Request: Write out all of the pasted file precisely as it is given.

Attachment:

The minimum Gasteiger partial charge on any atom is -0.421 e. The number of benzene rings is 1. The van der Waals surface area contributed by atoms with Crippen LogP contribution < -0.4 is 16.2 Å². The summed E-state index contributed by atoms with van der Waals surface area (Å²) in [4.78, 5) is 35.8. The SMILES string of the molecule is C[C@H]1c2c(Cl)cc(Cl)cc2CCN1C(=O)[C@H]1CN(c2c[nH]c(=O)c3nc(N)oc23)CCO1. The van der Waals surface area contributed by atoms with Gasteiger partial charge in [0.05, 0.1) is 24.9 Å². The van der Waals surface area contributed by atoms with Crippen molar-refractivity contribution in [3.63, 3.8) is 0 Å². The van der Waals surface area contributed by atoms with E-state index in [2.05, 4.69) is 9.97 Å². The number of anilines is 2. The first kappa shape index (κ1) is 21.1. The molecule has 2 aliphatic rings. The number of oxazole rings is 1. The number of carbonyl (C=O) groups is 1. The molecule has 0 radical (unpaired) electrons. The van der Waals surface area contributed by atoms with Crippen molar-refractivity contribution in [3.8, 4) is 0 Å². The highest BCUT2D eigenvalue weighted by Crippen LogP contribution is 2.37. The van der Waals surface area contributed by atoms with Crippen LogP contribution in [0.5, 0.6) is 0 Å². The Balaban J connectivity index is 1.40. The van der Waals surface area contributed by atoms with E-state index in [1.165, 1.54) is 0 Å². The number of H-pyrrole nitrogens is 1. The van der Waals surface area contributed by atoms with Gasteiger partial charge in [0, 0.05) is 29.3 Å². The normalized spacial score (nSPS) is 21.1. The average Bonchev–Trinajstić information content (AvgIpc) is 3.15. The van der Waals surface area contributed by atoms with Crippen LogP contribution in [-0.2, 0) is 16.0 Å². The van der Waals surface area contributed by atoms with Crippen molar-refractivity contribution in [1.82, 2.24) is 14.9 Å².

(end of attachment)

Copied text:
The minimum Gasteiger partial charge on any atom is -0.421 e. The number of benzene rings is 1. The van der Waals surface area contributed by atoms with Crippen LogP contribution < -0.4 is 16.2 Å². The summed E-state index contributed by atoms with van der Waals surface area (Å²) in [4.78, 5) is 35.8. The SMILES string of the molecule is C[C@H]1c2c(Cl)cc(Cl)cc2CCN1C(=O)[C@H]1CN(c2c[nH]c(=O)c3nc(N)oc23)CCO1. The van der Waals surface area contributed by atoms with Gasteiger partial charge in [0.05, 0.1) is 24.9 Å². The van der Waals surface area contributed by atoms with Crippen molar-refractivity contribution in [3.63, 3.8) is 0 Å². The van der Waals surface area contributed by atoms with E-state index in [2.05, 4.69) is 9.97 Å². The number of anilines is 2. The first kappa shape index (κ1) is 21.1. The molecule has 2 aliphatic rings. The number of oxazole rings is 1. The number of carbonyl (C=O) groups is 1. The molecule has 0 radical (unpaired) electrons. The van der Waals surface area contributed by atoms with Crippen molar-refractivity contribution in [3.8, 4) is 0 Å². The highest BCUT2D eigenvalue weighted by Crippen LogP contribution is 2.37. The van der Waals surface area contributed by atoms with Crippen LogP contribution in [0.5, 0.6) is 0 Å². The Balaban J connectivity index is 1.40. The van der Waals surface area contributed by atoms with E-state index in [1.165, 1.54) is 0 Å². The number of H-pyrrole nitrogens is 1. The van der Waals surface area contributed by atoms with Gasteiger partial charge in [0, 0.05) is 29.3 Å². The normalized spacial score (nSPS) is 21.1. The average Bonchev–Trinajstić information content (AvgIpc) is 3.15. The van der Waals surface area contributed by atoms with Crippen LogP contribution in [-0.2, 0) is 16.0 Å². The van der Waals surface area contributed by atoms with Crippen molar-refractivity contribution in [1.82, 2.24) is 14.9 Å².